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Two spheres mass of inertia multivariable calculus problem

  1. Oct 2, 2014 #1
    1. The problem statement, all variables and given/known data
    Let R be the solid region that is bounded by two spheres x^2 + y^2 + z^2=1 and x^2 + y^2 + z^2=2. Determine the moment of inertia of R around the x-axis if the mass density per unit volume of R is u=sqrt(x^2 + y^2 + z^2).

    2. Relevant equations

    Moment of Inertia around the x-axis: triple integral (y^2+z^2)*u(x,y,z) dxdydz

    using (p,@,theta) for spherical coordinates as it will be faster to type, sorry for any confusion.

    spherical coordinates:
    x=psin(@)cos(theta)
    y=psin(@)sin(theta)
    z=pcos(@)

    3. The attempt at a solution

    Using the Moment of Inertia around the x-axis equation, i first got the equation:

    triple integral (y^2+z^2)*sqrt(x^2 + y^2 + z^2) dxdydz

    now converting to spherical coordinates i got:

    triple intergal (p^2*sin^2(@)*sin^2(theta) + p^2*cos^2(@))*sqrt(p^2*sin^2(@)*cos^2(theta) + p^2*sin^2(@)*sin^2(theta) + p^2*cos^2(@)) dpd@dtheta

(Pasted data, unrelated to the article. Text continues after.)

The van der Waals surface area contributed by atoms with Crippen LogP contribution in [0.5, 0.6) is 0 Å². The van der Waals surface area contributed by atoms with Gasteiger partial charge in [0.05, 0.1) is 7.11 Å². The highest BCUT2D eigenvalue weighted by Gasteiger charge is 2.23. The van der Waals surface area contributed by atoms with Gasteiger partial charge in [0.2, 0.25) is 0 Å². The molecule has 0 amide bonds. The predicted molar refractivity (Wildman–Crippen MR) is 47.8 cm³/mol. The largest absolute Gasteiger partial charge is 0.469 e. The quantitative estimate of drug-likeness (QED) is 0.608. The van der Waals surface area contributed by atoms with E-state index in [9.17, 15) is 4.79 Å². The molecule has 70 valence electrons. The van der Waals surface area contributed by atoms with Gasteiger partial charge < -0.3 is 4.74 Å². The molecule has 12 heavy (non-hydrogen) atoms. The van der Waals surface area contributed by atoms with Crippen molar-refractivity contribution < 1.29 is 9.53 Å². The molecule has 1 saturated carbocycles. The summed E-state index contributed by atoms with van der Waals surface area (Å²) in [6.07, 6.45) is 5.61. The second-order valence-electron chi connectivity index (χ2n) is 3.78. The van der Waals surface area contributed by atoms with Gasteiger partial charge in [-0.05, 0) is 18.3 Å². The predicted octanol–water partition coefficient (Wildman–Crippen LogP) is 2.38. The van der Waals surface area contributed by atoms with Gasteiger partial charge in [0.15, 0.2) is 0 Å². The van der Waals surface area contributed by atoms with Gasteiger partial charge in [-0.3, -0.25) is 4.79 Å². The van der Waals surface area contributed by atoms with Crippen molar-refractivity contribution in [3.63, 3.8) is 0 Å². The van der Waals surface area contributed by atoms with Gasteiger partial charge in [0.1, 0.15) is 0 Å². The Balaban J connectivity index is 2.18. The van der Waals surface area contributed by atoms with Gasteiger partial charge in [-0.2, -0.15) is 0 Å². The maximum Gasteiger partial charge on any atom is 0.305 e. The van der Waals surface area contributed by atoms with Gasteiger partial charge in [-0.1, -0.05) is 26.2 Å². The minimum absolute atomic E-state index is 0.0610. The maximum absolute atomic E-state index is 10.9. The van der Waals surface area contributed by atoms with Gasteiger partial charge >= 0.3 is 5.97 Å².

After some simplification:

    triple intergal p^3(sin^2(@)sin^2(theta) + cos^2(@)) dpd@dtheta

    where 1<p<sqrt(2) and 0<@<pi and 0<theta<2pi

    the 1<p<sqrt(2) is because of the two radius and the other two because its a sphere and its centred at the origin, i know 0<theta<2pi is correct but i'm not sure if 0<@<pi or 0<@<2pi.

    solving this integral i got 9*pi^2/4 which i'm not sure is correct as i'm not sure if i'm even able to do it this way, any tips or help would be much appreciated !
     
  2. jcsd
  3. Oct 2, 2014 #2

    pasmith

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    You have forgotten that [itex]dx\,dy\,dz = \rho^2 \sin \phi\,d\rho\,d\theta\,d\phi[/itex]. The region you are integrating over is [itex]\{1 \leq \rho \leq \sqrt{2}, 0 \leq \theta \leq 2\pi, 0 \leq \phi \leq \pi\}[/itex].
     
  4. Oct 2, 2014 #3

    vela

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    Because of spherical symmetry in the problem, the moment of inertia about the x-axis is equal to the moment of inertia about the z-axis. In the latter calculation, the integral is a little simpler.
     
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